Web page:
Say on Pay Laws, Executive Compensation, CEO Pay Slice, and Firm Value around the World

Ricardo Correa is Chief of the International Financial Stability Section, Division of International Finance, U.S. Federal Reserve Board; Ugur Lel is Nalley Distinguished Chair in Finance and Associate Professor of Finance at University of Georgia Terry College of Business. This post is based on their recent article. Related research from the Program on Corporate Governance includes The CEO Pay Slice by Lucian Bebchuk, Martijn Cremers and Urs Peyer (discussed on the Forum here).

In our study Say on Pay Laws, Executive Compensation, Pay Slice, and Firm Valuation around the World, which was recently published in the Journal of Financial Economics, we examine changes in CEO compensation and in firm valuation around the adoption of say on pay (SoP) laws in a large cross-country sample of firms. SoP laws aim to more closely align the interests of executives with those of shareholders—a key tenet of corporate governance—by providing shareholders with the ability to vote on their firms’ compensation policies on a periodic basis. The main purposes of these laws are to limit the seemingly excessive levels of CEO pay, tighten the link between firm performance and CEO pay, and improve disclosure on executive compensation. Between 2003 and 2012, 11 developed countries passed SoP laws, and several countries are either contemplating or have recently adopted such laws, notably Switzerland and France.

Existing empirical studies, which have mainly focused on SoP laws in either the United States or the United Kingdom, have found little evidence of a decrease in CEO compensation, some evidence of an increase in the sensitivity of CEO compensation to firm performance, and mixed evidence of an effect on firm valuation (Ferri and Maber, 2013; Iliev and Vitanova, 2015). However, single-country studies do not always use an adequate counterfactual of firms not subject to new legislation. To address this issue, we construct a data set of more than 17,000 firms in 38 countries from 2000 to 2012, and we also add a number of controls to proxy for the strength of corporate governance and differences in firm characteristics across countries.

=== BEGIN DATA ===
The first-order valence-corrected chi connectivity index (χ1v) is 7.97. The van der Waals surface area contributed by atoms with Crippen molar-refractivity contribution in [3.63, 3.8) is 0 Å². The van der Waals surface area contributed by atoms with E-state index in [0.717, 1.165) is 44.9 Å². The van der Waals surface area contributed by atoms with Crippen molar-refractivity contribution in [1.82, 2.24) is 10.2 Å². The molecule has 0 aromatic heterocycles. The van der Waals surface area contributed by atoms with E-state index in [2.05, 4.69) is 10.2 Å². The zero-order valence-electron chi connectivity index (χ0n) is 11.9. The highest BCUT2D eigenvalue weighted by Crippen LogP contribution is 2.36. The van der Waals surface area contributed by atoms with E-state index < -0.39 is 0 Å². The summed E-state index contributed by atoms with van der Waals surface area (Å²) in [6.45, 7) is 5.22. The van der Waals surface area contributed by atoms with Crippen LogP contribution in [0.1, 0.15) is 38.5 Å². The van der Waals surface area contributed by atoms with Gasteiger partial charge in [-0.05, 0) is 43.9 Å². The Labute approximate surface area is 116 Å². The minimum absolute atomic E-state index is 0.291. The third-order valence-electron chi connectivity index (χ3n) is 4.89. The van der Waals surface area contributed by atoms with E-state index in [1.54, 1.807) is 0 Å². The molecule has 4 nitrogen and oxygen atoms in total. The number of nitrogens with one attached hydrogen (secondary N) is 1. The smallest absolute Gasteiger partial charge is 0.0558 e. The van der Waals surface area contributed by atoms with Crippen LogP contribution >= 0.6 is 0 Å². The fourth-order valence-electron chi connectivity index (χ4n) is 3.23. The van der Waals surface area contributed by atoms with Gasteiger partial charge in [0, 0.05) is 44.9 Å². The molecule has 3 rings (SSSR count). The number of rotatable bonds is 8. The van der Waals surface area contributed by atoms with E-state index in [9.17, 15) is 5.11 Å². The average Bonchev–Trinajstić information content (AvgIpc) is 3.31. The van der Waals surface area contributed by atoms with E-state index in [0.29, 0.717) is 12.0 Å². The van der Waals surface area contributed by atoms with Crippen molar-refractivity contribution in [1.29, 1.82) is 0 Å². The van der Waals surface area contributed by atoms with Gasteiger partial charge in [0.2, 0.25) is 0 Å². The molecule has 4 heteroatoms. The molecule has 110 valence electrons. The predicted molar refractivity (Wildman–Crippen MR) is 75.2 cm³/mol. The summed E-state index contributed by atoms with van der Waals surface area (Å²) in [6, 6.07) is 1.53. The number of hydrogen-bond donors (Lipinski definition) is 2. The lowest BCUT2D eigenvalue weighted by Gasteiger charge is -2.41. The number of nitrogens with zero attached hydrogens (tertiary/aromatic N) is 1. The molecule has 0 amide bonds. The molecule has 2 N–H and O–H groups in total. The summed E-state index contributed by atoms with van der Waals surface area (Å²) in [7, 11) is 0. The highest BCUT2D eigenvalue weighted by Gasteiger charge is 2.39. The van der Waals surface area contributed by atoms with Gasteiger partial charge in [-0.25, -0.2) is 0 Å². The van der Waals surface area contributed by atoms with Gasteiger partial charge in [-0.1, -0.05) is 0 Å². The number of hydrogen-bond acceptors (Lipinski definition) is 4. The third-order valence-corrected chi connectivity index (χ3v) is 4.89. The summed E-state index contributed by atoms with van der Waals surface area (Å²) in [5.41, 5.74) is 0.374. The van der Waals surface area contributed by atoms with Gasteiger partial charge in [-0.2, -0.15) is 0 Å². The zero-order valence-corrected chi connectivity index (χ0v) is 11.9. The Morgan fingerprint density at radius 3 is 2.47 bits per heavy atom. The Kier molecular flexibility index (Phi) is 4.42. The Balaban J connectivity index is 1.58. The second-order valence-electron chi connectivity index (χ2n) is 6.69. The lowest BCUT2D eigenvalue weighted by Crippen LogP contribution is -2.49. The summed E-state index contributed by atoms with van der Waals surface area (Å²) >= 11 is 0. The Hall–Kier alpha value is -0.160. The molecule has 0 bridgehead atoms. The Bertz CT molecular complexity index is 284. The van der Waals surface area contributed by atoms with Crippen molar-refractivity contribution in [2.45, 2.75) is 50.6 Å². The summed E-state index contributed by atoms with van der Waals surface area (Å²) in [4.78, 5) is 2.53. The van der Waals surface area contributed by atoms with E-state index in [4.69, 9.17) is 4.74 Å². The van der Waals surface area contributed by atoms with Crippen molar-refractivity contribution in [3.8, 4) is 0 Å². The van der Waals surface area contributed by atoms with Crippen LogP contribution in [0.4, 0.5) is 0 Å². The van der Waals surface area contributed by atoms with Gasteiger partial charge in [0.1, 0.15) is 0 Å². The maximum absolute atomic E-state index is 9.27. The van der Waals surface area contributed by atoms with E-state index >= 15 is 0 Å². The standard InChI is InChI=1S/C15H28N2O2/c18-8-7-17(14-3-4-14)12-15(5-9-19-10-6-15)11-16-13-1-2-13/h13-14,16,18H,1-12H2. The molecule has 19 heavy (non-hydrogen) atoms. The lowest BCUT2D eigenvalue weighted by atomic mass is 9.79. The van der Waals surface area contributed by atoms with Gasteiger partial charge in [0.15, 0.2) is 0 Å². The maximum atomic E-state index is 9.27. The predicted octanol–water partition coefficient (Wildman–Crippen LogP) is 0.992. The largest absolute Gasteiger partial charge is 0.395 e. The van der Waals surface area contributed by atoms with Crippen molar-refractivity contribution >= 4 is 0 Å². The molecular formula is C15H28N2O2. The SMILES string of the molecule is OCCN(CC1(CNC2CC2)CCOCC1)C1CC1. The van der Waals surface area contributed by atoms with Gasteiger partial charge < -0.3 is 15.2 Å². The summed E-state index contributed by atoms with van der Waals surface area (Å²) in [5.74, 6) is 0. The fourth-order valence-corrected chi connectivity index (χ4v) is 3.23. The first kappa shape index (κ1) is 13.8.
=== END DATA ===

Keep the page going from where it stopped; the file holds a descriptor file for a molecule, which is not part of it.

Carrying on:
In our results, CEO pay declines approximately 7% following the passage of SoP laws, and the sensitivity of CEO pay to firm performance increases 5%, on average, compared with observations in the control group (i.e., firms in countries that did not pass an SoP law or that had not passed such a law at a particular point in time). The decline in CEO compensation is more severe in firms with poor performance. For example, following the passage of SoP laws for firms in the bottom quartile of firm performance as measured by industry-adjusted stock returns, total CEO pay decreases 9.1%, or an average of $99,576 (in the sample, average total CEO pay is $1.1 million). Thus, in contrast to existing single-country studies of SoP laws, we are able to show that SoP laws are associated with a decrease in CEO pay growth once a large counterfactual sample is constructed.